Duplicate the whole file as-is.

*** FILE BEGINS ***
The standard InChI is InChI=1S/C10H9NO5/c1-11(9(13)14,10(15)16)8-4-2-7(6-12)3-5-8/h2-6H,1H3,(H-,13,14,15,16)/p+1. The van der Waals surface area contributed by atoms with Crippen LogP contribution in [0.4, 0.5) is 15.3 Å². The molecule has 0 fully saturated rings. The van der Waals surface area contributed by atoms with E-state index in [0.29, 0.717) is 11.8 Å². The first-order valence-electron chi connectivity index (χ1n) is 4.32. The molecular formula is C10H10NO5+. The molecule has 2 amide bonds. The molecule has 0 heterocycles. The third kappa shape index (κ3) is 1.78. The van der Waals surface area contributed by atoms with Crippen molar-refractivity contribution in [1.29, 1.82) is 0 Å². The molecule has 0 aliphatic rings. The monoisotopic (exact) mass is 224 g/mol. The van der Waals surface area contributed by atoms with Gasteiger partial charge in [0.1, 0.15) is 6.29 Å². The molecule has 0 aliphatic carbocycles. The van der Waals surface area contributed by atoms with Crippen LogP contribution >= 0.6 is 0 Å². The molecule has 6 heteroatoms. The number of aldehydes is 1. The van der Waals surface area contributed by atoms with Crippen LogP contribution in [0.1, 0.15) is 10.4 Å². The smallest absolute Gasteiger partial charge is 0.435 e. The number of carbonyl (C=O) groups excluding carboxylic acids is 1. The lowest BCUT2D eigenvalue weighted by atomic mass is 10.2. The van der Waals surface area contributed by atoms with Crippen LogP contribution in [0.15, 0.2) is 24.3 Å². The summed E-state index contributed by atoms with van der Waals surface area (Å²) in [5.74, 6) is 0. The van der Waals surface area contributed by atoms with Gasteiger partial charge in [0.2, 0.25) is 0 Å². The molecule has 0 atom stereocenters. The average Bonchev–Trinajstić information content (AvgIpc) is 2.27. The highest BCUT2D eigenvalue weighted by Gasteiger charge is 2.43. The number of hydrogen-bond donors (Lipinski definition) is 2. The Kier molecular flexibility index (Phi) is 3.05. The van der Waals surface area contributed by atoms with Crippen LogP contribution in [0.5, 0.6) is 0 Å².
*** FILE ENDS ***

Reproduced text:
The standard InChI is InChI=1S/C10H9NO5/c1-11(9(13)14,10(15)16)8-4-2-7(6-12)3-5-8/h2-6H,1H3,(H-,13,14,15,16)/p+1. The van der Waals surface area contributed by atoms with Crippen LogP contribution in [0.4, 0.5) is 15.3 Å². The molecule has 0 fully saturated rings. The van der Waals surface area contributed by atoms with E-state index in [0.29, 0.717) is 11.8 Å². The first-order valence-electron chi connectivity index (χ1n) is 4.32. The molecular formula is C10H10NO5+. The molecule has 2 amide bonds. The molecule has 0 heterocycles. The third kappa shape index (κ3) is 1.78. The van der Waals surface area contributed by atoms with Crippen molar-refractivity contribution in [1.29, 1.82) is 0 Å². The molecule has 0 aliphatic rings. The monoisotopic (exact) mass is 224 g/mol. The van der Waals surface area contributed by atoms with Gasteiger partial charge in [0.1, 0.15) is 6.29 Å². The molecule has 0 aliphatic carbocycles. The van der Waals surface area contributed by atoms with Crippen LogP contribution >= 0.6 is 0 Å². The molecule has 6 heteroatoms. The number of aldehydes is 1. The van der Waals surface area contributed by atoms with Crippen LogP contribution in [0.1, 0.15) is 10.4 Å². The smallest absolute Gasteiger partial charge is 0.435 e. The number of carbonyl (C=O) groups excluding carboxylic acids is 1. The lowest BCUT2D eigenvalue weighted by atomic mass is 10.2. The van der Waals surface area contributed by atoms with Crippen LogP contribution in [0.15, 0.2) is 24.3 Å². The summed E-state index contributed by atoms with van der Waals surface area (Å²) in [5.74, 6) is 0. The van der Waals surface area contributed by atoms with Gasteiger partial charge in [0.2, 0.25) is 0 Å². The molecule has 0 atom stereocenters. The average Bonchev–Trinajstić information content (AvgIpc) is 2.27. The highest BCUT2D eigenvalue weighted by Gasteiger charge is 2.43. The number of hydrogen-bond donors (Lipinski definition) is 2. The Kier molecular flexibility index (Phi) is 3.05. The van der Waals surface area contributed by atoms with Crippen LogP contribution in [0.5, 0.6) is 0 Å².